Why are so many fair-minded Christians previously capable of seeing the complexities in our candidates and politicians suddenly unable to offer grace and understanding, specifically when doing so is more than warranted?
I don’t have the answers, but I do know that there are four facts about Trump and evangelicals that most people are missing – elements that should force us all to think deeper about our current circumstances.
Trump’s rhetoric should make Christians cringe
Our mission is to bring people to God, not to blindly and inadvertently lead them away. Plainly stated: our silence and excuse-making for Trump speaks volumes.
The latest example of Trump’s disturbing rhetoric came this week when he blasted Rep. Debbie Dingell’s late husband, Rep. John Dingell, and pondered whether Dingell might be “looking up” from hell.
John Dingell was a Michigan Democrat and World War II veteran who served in Congress longer than any other member – from 1955 to 2015. His wife was elected to his House seat after he retired.
There is no defense of Trump’s cruel comment, which Debbie Dingell said was very upsetting as she continues to mourn the loss of her beloved husband. And yet some of the same people who would have spontaneously combusted had former President Barack Obama said the same thing about a former member of Congress ignore it when it comes out of Trump’s mouth, for the sake of political expediency.
Progressives paved this road of apathy and desperation
Much of the critique surrounding evangelicals and Trump is predicated upon liberals’ claims that Christians have simply abandoned our principles. But the reality is much more complex.
A progressive cohort has held disdain for Christian values, either openly mocking or outright criticizing evangelicals’ beliefs about the importance of integrity and values in the public square. This mockery – teamed with an obsessive and oft-times ill-understood view of the separation of church and state – has consistently peppered our political discourse.
Now the same people who held such open disdain when evangelicals wished to see our views reflected in the public square are complaining that Christians have suddenly changed course and are no longer wedded to the morality we once demanded in our politics.
It’s a prime example of what happens when one cries wolf for decades and then gets what he or she endlessly wished for. In many ways, evangelicals are choosing to separate politics from their theology – the very thing that was previously demanded of us.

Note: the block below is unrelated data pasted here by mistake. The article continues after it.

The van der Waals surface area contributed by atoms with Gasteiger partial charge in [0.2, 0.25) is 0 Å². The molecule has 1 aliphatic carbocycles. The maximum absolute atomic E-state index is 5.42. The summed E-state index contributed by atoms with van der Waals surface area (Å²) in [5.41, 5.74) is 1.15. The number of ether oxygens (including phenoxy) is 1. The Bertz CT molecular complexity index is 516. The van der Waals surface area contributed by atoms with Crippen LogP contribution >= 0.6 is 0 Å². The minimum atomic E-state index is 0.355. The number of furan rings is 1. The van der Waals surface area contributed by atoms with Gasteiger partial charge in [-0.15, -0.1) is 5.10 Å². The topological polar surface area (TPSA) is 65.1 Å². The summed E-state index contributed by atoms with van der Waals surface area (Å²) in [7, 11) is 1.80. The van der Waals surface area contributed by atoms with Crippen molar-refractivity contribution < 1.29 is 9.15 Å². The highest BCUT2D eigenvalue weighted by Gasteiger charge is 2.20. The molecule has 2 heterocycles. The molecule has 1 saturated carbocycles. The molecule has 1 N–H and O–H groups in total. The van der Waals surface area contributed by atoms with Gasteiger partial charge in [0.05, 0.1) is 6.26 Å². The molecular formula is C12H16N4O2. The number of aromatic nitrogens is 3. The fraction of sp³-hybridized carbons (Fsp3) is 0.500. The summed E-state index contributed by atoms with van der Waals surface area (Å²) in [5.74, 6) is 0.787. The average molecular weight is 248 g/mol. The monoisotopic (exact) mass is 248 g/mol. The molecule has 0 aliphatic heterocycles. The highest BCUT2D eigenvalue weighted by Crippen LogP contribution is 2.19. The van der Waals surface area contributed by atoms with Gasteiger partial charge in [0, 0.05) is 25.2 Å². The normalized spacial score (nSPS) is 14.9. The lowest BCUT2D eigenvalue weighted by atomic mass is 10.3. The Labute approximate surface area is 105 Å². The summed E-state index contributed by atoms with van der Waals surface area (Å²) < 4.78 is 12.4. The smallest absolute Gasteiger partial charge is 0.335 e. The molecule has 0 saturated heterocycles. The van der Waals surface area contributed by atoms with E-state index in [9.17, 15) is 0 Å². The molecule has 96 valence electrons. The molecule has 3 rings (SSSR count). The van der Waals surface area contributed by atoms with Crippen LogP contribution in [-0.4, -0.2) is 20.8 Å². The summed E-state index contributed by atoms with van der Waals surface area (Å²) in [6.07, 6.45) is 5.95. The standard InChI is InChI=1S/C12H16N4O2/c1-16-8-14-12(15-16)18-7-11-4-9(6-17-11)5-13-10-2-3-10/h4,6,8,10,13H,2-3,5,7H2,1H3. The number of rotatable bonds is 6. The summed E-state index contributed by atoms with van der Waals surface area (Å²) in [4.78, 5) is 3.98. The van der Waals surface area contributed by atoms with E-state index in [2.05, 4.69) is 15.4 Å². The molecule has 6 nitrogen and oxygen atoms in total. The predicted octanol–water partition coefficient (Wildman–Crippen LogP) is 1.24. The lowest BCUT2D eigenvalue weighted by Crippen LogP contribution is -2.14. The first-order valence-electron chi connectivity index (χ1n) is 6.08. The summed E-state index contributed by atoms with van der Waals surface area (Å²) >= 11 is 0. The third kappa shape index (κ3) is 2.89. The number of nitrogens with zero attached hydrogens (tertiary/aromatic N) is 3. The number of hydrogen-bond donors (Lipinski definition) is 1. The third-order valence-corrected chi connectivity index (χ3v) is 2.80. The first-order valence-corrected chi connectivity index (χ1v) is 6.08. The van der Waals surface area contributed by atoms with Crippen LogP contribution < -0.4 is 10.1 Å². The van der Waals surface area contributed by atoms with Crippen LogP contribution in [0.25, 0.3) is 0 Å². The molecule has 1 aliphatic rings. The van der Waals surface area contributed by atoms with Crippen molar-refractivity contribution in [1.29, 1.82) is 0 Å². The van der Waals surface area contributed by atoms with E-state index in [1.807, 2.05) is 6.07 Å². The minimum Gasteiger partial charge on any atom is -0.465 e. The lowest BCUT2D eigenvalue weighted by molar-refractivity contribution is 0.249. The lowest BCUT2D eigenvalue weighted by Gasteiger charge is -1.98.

Cultural messages are eclipsing our values
One doesn’t need to look too far to see that the underbelly of our culture is slowly rotting away. Hopelessness abounds, as we abandon solidified values rooted in truth in exchange for social relativism And Christians, too, have fallen prey to this paradigm.
In 2011, just 30 percent of white evangelicals said “elected officials can still perform their public duties in an ethical manner even if they have committed immoral personal acts.” Somehow, though, that proportion skyrocketed to 72 percent in a 2016 survey.
There are many theories as to why this change unfolded, with some blaming the Trump effect.
Evangelicals are feeling the pressure
Beyond the “terrible options” scenario is the fact that our culture has rapidly changed over the past few years, eschewing traditional values and diminishing core Christian positions. What was once considered a normative perspective can now be disqualifying, with the outrage police working overtime to ensure that everyone complies with culture’s new codes of conduct.
Meanwhile, the Democratic Party has moved to the far, far left on issues like abortion, with Democratic candidates perceived as so extreme that Trump – whether or not he has authentic convictions on these matters – seems like the only viable option.
As I’ve discussed in my books and research, many evangelicals feel like we are being punished or silenced for our biblical worldview, with the power players in the mainstream media, Hollywood and universities doing anything but alleviating those fears.
Many of us wish politics could be like the movies – with clearly identified good guys and bad guys, making it easy to root for the heroes and boo the villains.
But real life isn’t like that – there are good and bad aspects to every candidate and every political party.
As we move into a campaign year, we will be looking closely at President Trump and the Democrat nominated to run against him to see which imperfect person we think will best serve our nation and support our sincerely held beliefs.